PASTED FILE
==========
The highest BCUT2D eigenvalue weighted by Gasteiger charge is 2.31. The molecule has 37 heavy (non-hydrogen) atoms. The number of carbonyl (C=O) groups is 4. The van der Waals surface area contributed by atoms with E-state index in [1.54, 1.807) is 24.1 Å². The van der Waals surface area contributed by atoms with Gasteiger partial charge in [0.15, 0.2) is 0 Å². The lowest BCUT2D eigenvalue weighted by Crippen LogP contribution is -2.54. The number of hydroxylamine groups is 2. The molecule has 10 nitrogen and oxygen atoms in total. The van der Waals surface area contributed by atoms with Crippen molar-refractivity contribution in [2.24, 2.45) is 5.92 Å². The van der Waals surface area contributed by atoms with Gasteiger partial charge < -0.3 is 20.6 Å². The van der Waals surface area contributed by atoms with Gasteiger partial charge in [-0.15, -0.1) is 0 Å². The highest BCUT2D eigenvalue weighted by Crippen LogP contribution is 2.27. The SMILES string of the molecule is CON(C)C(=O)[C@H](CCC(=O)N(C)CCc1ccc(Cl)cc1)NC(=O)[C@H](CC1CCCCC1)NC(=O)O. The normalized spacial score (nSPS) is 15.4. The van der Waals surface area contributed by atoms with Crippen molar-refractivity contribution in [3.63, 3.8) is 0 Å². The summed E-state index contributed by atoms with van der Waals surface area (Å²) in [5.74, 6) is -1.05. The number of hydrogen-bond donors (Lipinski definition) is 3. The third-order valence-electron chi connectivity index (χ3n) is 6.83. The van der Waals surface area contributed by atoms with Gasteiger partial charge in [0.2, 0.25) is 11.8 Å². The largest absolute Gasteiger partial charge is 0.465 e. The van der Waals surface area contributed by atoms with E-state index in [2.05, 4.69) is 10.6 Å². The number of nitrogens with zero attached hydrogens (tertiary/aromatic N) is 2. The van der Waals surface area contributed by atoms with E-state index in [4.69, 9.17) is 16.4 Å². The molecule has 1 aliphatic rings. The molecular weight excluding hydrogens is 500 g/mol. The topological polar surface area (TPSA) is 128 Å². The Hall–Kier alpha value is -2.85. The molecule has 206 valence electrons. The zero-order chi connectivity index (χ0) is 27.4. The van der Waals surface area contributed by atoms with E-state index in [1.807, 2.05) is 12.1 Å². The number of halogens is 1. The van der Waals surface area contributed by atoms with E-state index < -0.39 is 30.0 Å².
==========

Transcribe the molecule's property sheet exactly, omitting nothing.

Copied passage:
The highest BCUT2D eigenvalue weighted by Gasteiger charge is 2.31. The molecule has 37 heavy (non-hydrogen) atoms. The number of carbonyl (C=O) groups is 4. The van der Waals surface area contributed by atoms with E-state index in [1.54, 1.807) is 24.1 Å². The van der Waals surface area contributed by atoms with Gasteiger partial charge in [0.15, 0.2) is 0 Å². The lowest BCUT2D eigenvalue weighted by Crippen LogP contribution is -2.54. The number of hydroxylamine groups is 2. The molecule has 10 nitrogen and oxygen atoms in total. The van der Waals surface area contributed by atoms with Crippen molar-refractivity contribution in [2.24, 2.45) is 5.92 Å². The van der Waals surface area contributed by atoms with Gasteiger partial charge < -0.3 is 20.6 Å². The van der Waals surface area contributed by atoms with Gasteiger partial charge in [-0.15, -0.1) is 0 Å². The highest BCUT2D eigenvalue weighted by Crippen LogP contribution is 2.27. The SMILES string of the molecule is CON(C)C(=O)[C@H](CCC(=O)N(C)CCc1ccc(Cl)cc1)NC(=O)[C@H](CC1CCCCC1)NC(=O)O. The normalized spacial score (nSPS) is 15.4. The van der Waals surface area contributed by atoms with Crippen molar-refractivity contribution in [3.63, 3.8) is 0 Å². The summed E-state index contributed by atoms with van der Waals surface area (Å²) in [5.74, 6) is -1.05. The number of hydrogen-bond donors (Lipinski definition) is 3. The third-order valence-electron chi connectivity index (χ3n) is 6.83. The van der Waals surface area contributed by atoms with Gasteiger partial charge in [0.2, 0.25) is 11.8 Å². The largest absolute Gasteiger partial charge is 0.465 e. The van der Waals surface area contributed by atoms with E-state index in [2.05, 4.69) is 10.6 Å². The number of nitrogens with zero attached hydrogens (tertiary/aromatic N) is 2. The van der Waals surface area contributed by atoms with E-state index in [4.69, 9.17) is 16.4 Å². The molecule has 1 aliphatic rings. The molecular weight excluding hydrogens is 500 g/mol. The topological polar surface area (TPSA) is 128 Å². The Hall–Kier alpha value is -2.85. The molecule has 206 valence electrons. The zero-order chi connectivity index (χ0) is 27.4. The van der Waals surface area contributed by atoms with E-state index in [1.807, 2.05) is 12.1 Å². The number of halogens is 1. The van der Waals surface area contributed by atoms with E-state index < -0.39 is 30.0 Å².